Jan 8, 2009

Internal Almanac

There are headlines in the papers about how cold it is in the UK right now. I’d like to agree that it’s crazy cold but what do I know? I’ve got no internal almanac for these coordinates. However, the headlines of my body are bold as well: “Find More Layers”. The multitude of convertible pants crowding my wardrobe seems optimistic. Luckily they’re compact and quite comfy with thermals underneath.

Grappling with this cold snap, I got to thinking of SF. Blake pointed the webcam out the front window last week (trying to give me a view of our neighbor’s giant SUV, a fixture on our street). I was startled to see rain slick streets. I’m loosing touch.

Working outside for 8 years, I had an attuned internal almanac for 37 N, 122 W, SF that is. I could, with surprising accuracy, keep track of precipitation and extreme temperatures based on my time outside on my bike, walking dogs, or pulling weeds. It didn’t hurt that we don’t really have heat in the apartment. In March I could tell you how many big storms we’d had, how many nights of frost. Ok that last one is easy, I know. In summer I could tell you how often the temp got out of the mid 80’s and for how long at a stretch.

And these things come up in mild SF, where the majority of the population goes from building to transport to building, living increasingly indoor lives. We all get dragged into these super weird conversations about the weather because the SF populous goes long stretches with temps between 55-75, helping it forget that we also get ‘real weather’. These conversations are actually pretty funny. I’ve found myself researching the monthly temps in an effort to prove that it hasn’t actually been that hot for that long or whatever the claim is. At times, Blake and I’ve actually banned discussions of the weather because I won’t take seriously his assessments of the temperature as he spends about 15 minutes a day outside, waiting on a bus.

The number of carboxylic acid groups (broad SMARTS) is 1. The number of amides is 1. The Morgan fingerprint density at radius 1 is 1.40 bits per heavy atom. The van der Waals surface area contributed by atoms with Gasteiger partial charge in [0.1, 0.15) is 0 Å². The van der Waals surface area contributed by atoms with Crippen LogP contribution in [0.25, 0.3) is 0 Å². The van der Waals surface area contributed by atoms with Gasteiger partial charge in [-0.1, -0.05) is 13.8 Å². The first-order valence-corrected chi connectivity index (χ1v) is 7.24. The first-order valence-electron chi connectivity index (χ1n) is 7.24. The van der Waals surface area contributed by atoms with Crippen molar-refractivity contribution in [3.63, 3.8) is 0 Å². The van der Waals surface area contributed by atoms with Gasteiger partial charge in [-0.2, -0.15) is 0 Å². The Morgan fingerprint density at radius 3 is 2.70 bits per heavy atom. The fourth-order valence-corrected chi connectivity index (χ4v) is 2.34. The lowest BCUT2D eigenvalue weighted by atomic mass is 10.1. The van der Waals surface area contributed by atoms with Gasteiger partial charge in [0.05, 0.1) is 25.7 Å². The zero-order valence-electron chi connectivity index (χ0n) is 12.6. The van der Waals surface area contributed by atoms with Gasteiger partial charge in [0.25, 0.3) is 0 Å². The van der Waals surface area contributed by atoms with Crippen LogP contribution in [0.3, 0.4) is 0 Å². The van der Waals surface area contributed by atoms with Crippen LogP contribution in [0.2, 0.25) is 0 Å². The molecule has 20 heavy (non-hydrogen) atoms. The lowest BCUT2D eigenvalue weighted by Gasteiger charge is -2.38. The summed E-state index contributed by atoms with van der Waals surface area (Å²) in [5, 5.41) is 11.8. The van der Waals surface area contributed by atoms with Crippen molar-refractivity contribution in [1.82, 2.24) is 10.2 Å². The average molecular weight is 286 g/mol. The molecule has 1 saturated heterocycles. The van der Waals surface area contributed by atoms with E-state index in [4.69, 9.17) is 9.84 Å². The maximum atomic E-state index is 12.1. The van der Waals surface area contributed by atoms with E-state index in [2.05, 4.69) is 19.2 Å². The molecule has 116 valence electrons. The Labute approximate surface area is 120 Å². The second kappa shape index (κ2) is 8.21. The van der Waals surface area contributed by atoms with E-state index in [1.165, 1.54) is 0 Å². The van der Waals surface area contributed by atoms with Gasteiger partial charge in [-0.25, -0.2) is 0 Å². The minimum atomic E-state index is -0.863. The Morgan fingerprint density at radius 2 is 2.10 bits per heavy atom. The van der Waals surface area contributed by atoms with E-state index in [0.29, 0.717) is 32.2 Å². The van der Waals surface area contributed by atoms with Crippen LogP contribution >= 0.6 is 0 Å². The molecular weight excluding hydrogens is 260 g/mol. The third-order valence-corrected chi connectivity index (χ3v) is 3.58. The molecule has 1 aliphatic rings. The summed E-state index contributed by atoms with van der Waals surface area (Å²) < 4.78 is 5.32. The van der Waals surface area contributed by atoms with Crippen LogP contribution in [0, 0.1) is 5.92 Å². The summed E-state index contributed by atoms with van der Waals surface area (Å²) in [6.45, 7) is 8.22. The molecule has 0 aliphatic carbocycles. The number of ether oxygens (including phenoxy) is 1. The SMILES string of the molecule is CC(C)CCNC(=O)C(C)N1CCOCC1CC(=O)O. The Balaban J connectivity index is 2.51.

The extremes don’t flip me out. If I can gauge their frequency and duration, I’m usually ok. I don’t feel the need to bike up Twin Peaks and scream, “CLIMATE CHANGE” every time the temp hits 95. But sometimes I get nervous. I was pretty dry in the winters of 2007 and 2008, and not because I wasn’t outside a hell of a lot. Consecutive low rain winters give me the jitters in largely arid Cali. I can’t estimate Sierra snowpack from SF so I follow the media and relevant agencies with a bit of nail biting.

I’m as obsessed with wildfire monitoring as I am with snowpack. I know they seem distant, but if you consider the timing and the systems that ultimately drive them, you might see the connection. By May we have some idea of what snowpack is going to be like in the Sierra, and thus how much water we can waste. By early June we’re looking at fuel load and vegetation moisture content to predict the threat of wildfires. And I’m one of those geeks who likes to know that the 2008 snowpack was at 62 percent of normal last May. Or that the moisture content of our vegetation averages 20% in June but was already at 5% in June of 2008. And the summer burned.

As I contemplate my next moves (I’ll let you know when I do), I wonder if these strong land ties await me somewhere. I wonder if I have the staying power to develop a new, strong love for a place other than SF. Even as I consider leaving my course and London by extension, I have no desire to go straight back to SF. My anxiety about an incomplete internal almanac notwithstanding, I know I need more time away. For now I’ll just have to keep checking the dashboard on my Mac, which still gives me the weather in SF. Perhaps my brain can catalogue a bit of the info my body would have processed.

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